Range of Numeric Types in C++
It may seem odd, but the C++ standard doesn’t say exactly how big a number each of the data types can accommodate. The standard speaks only to the relative size of each data type. For example, it says that the maximum long int is at least as large as the maximum int.
The authors of C++ weren’t trying to be mysterious. They merely wanted to allow the compiler to implement the absolute fastest code possible for the base machine. The standard was designed to work for all different types of processors running different operating systems.
However, it is useful to know the limits for your particular implementation. The table shows the size of each number type on a Windows PC using the Code::Blocks/gcc compiler.
|short||2||exact||-32768 to 32767|
|int||4||exact||2,147,483,648 to 2,147,483,647|
|long||4||exact||-2,147,483,648 to 2,147,483,647|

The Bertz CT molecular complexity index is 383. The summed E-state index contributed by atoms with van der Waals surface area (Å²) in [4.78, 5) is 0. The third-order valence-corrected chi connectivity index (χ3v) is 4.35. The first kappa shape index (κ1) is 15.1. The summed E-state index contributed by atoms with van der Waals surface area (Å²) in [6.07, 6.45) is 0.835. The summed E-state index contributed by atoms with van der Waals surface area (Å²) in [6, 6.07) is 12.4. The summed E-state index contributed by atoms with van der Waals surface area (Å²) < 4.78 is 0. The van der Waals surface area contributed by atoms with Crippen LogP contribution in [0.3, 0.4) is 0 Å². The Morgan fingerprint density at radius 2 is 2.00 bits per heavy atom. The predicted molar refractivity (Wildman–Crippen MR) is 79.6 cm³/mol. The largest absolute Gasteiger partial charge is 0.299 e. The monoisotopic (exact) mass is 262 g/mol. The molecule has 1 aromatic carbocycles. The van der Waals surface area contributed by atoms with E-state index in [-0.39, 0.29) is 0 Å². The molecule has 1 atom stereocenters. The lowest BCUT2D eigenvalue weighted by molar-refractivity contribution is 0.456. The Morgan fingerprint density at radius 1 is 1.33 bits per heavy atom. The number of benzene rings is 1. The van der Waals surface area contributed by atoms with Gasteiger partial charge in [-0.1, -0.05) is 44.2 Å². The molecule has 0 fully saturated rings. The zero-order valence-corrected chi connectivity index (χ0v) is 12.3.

|long long int||8||exact||-9,223,372,036,854,775,808 to 9,223,372,036,854,775,807|
|float||4||7 digits||±3.4028 x 10±38|
|long||8||16 digits||±1.7977 x 10±308|
|long double||12||19 digits||±1.1897 x 10±4932|
Attempting to calculate a number that’s beyond the range of its type is known as an overflow. The C++ standard generally leaves the results of an overflow as undefined. That’s another way that the definers of C++ remained flexible.
On the PC, a floating-point overflow results in an exception, which if not handled will cause your program to crash. As bad as that sounds, an integer overflow is worse — C++ silently generates an incorrect value without complaint.